Thursday, July 22, 2010

Country boundaries in Google Earth

Yesterday, on the Google LatLong blog better country boundary depictions were announced for both Google Earth and Google Maps, especially taking into account disputed boundaries. The Thai boundary has become more detailed, and if you compare the picture below with the screen shot from February at Ogle Earth a new dotted line has been added and the original boundary line close to the Thai claims has disappeared.

Preah Vihear area with disputed boundary line, Google Maps

The other place on the Thai-Cambodian boundary where it has quite a tense situation between both armies over yet another Khmer temple ruins is Prasat Ta Muen Thom, where (at least from the Thai view) the boundary is beyond this temple, but the current boundary displayed the ruins right into Cambodia - and here there's not even a dotted line. Ogle Earth's analysis of this new feature in the maps also mentions these two Thailand examples.

But keep the nationalist furor down - Google does not define the national boundaries, they only try their best to show them in their great software, so this latest step of showing where there are disputes and a clear boundary cannot be shown is the right next step. They only need to identify all of the places where the boundary isn't clear yet. And that's not easy, not only are there these two locations where the boundary is disputed between Cambodia and Thailand, also quite recently I learned from an article in The Nation that there are also many issues lingering for the Thai-Burmese boundary. And back in 1984 there was even a short military fighting at the Thai-Laotian boundary over two villages, not sure if at least this part of the Thai boundary is completely settled by now.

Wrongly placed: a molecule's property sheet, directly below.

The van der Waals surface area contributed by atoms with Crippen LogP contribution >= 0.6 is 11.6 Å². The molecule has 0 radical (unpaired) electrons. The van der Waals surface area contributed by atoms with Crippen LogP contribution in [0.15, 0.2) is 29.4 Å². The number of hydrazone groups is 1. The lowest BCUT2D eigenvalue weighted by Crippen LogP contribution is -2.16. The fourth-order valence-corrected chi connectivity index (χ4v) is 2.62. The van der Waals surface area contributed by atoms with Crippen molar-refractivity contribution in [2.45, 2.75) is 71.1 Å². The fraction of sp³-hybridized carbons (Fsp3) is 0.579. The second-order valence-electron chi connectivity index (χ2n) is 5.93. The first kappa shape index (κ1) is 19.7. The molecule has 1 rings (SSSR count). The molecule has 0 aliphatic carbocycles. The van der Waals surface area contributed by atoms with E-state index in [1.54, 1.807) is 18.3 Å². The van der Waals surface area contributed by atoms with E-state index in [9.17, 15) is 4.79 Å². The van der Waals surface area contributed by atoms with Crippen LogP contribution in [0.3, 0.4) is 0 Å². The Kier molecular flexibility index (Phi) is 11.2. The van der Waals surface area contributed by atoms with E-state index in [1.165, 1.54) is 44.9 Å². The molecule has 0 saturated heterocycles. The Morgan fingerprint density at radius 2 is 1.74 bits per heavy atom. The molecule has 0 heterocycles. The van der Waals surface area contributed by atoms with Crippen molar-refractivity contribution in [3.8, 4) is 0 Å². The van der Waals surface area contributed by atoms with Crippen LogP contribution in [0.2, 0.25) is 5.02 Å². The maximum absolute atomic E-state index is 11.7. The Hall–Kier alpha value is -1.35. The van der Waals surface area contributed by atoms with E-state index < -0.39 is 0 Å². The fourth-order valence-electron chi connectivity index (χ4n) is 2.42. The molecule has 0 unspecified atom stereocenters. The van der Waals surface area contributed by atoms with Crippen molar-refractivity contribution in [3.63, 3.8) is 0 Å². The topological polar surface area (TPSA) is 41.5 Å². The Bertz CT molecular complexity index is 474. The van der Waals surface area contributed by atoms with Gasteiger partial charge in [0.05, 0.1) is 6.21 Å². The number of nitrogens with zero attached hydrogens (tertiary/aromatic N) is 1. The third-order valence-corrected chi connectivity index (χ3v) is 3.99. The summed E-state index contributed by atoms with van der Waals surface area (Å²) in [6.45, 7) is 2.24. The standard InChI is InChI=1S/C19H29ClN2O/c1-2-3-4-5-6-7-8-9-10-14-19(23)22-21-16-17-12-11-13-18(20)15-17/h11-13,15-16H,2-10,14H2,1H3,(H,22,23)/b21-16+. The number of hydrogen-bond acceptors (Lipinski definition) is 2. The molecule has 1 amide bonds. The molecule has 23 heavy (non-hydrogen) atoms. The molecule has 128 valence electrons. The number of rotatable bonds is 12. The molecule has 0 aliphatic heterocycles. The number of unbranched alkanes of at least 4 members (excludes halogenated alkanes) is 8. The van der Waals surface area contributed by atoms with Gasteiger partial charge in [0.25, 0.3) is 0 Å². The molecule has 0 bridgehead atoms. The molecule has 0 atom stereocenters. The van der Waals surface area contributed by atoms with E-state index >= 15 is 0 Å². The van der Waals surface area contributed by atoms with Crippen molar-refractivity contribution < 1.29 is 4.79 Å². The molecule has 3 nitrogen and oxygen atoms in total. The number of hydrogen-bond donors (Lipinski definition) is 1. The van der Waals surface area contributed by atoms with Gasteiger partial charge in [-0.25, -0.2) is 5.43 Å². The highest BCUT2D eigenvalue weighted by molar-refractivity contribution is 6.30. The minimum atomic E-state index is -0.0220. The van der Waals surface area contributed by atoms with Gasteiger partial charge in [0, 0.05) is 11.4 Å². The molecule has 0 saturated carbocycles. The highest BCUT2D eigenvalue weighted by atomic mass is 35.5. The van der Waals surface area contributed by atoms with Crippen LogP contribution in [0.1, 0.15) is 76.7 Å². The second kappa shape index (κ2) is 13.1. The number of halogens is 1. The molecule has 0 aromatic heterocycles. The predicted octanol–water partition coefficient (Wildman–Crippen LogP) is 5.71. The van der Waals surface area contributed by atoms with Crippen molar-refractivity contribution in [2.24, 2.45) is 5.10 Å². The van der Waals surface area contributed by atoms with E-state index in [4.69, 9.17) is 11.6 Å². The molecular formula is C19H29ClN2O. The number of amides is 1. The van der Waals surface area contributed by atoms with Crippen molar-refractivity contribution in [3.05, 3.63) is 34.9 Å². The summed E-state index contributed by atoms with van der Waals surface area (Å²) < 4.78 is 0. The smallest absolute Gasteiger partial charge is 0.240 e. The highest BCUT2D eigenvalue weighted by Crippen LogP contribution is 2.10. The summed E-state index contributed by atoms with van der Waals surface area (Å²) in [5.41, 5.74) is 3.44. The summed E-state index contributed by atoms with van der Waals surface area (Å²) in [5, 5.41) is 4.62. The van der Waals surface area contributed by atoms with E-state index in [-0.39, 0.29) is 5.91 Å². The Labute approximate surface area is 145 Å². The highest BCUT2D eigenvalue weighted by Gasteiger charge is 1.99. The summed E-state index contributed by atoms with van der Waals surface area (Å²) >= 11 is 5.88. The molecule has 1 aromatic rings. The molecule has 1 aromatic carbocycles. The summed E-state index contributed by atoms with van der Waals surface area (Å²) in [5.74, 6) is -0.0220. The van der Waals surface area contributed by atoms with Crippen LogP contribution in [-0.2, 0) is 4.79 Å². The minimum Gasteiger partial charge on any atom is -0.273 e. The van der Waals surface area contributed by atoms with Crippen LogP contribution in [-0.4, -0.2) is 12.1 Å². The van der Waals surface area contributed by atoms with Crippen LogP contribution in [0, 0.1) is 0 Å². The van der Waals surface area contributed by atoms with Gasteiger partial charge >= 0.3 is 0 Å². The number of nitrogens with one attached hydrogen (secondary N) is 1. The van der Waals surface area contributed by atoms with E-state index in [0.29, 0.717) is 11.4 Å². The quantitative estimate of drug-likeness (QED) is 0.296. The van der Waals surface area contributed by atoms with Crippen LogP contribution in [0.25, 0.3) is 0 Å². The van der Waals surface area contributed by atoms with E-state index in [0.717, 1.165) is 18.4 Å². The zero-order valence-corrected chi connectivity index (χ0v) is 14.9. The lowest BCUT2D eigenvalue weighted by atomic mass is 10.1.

Such boundary issues will also complicate the setup of Geograph Thailand, since it is impossible to decide which 1x1 kilometer square belongs to Thailand and which one not. And since most of the boundary is in dense jungle and also often not allowed to enter anyway, let alone to cross it at any place except the official border crossing, it won't be possible to take as many boundary photographs as I did at the German-Dutch boundary in the German Geograph - thanks to Schengen the country boundaries in Euroland are often hardly noticeable.

But while the country boundary is the easiest to create misunderstandings, actually for me much more interesting would be more accurate boundaries of the administrative subdivisions. Google Earth does show the Tambon boundaries, Google Maps only the province boundaries, but better accuracy of these would be high on my wishlist. For a forthcoming posting I was trying to find the boundary of Tambon Talad in Surat Thani city, and Google is quite off from the actual location of the boundary - though it is by far not the only map with such big inaccuracies.

1 comment:

Danish Dave said...

Yes Google don't show a border line at Ejderen (Die Eider);)